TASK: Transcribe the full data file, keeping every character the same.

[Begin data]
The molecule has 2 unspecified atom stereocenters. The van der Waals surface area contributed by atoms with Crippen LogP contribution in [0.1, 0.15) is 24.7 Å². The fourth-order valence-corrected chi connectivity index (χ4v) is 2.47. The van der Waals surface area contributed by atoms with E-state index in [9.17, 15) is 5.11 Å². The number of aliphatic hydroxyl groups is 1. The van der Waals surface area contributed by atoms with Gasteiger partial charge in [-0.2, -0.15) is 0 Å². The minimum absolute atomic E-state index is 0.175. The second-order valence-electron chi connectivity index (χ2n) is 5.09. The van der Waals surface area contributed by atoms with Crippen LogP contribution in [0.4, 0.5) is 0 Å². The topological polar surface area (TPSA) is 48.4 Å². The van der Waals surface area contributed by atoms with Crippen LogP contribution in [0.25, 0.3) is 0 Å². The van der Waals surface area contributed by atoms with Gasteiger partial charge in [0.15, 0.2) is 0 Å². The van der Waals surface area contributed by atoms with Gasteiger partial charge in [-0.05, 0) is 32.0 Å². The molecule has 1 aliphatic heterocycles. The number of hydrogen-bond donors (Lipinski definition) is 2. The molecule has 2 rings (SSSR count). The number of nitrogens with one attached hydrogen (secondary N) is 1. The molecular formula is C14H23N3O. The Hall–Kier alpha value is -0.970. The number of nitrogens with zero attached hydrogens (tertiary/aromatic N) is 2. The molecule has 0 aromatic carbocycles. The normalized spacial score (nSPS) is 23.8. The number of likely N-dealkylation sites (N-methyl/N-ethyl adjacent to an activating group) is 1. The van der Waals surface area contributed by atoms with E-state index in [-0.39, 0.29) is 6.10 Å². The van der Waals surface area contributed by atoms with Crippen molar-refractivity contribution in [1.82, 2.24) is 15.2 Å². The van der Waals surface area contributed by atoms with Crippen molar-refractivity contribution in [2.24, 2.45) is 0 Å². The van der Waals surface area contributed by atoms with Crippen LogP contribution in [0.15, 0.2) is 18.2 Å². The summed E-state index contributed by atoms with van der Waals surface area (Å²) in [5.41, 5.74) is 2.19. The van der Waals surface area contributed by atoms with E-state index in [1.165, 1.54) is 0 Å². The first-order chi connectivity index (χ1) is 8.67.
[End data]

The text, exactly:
The molecule has 2 unspecified atom stereocenters. The van der Waals surface area contributed by atoms with Crippen LogP contribution in [0.1, 0.15) is 24.7 Å². The fourth-order valence-corrected chi connectivity index (χ4v) is 2.47. The van der Waals surface area contributed by atoms with E-state index in [9.17, 15) is 5.11 Å². The number of aliphatic hydroxyl groups is 1. The van der Waals surface area contributed by atoms with Gasteiger partial charge in [-0.2, -0.15) is 0 Å². The minimum absolute atomic E-state index is 0.175. The second-order valence-electron chi connectivity index (χ2n) is 5.09. The van der Waals surface area contributed by atoms with Crippen LogP contribution in [0.4, 0.5) is 0 Å². The topological polar surface area (TPSA) is 48.4 Å². The van der Waals surface area contributed by atoms with Crippen LogP contribution in [0.25, 0.3) is 0 Å². The van der Waals surface area contributed by atoms with Gasteiger partial charge in [0.15, 0.2) is 0 Å². The van der Waals surface area contributed by atoms with Gasteiger partial charge in [-0.05, 0) is 32.0 Å². The molecule has 1 aliphatic heterocycles. The number of hydrogen-bond donors (Lipinski definition) is 2. The molecule has 2 rings (SSSR count). The number of nitrogens with one attached hydrogen (secondary N) is 1. The molecular formula is C14H23N3O. The Hall–Kier alpha value is -0.970. The number of nitrogens with zero attached hydrogens (tertiary/aromatic N) is 2. The molecule has 0 aromatic carbocycles. The normalized spacial score (nSPS) is 23.8. The number of likely N-dealkylation sites (N-methyl/N-ethyl adjacent to an activating group) is 1. The van der Waals surface area contributed by atoms with E-state index in [-0.39, 0.29) is 6.10 Å². The van der Waals surface area contributed by atoms with Crippen molar-refractivity contribution in [1.82, 2.24) is 15.2 Å². The van der Waals surface area contributed by atoms with Crippen molar-refractivity contribution in [2.24, 2.45) is 0 Å². The van der Waals surface area contributed by atoms with Crippen LogP contribution in [0.15, 0.2) is 18.2 Å². The summed E-state index contributed by atoms with van der Waals surface area (Å²) in [5.41, 5.74) is 2.19. The van der Waals surface area contributed by atoms with E-state index in [1.165, 1.54) is 0 Å². The first-order chi connectivity index (χ1) is 8.67.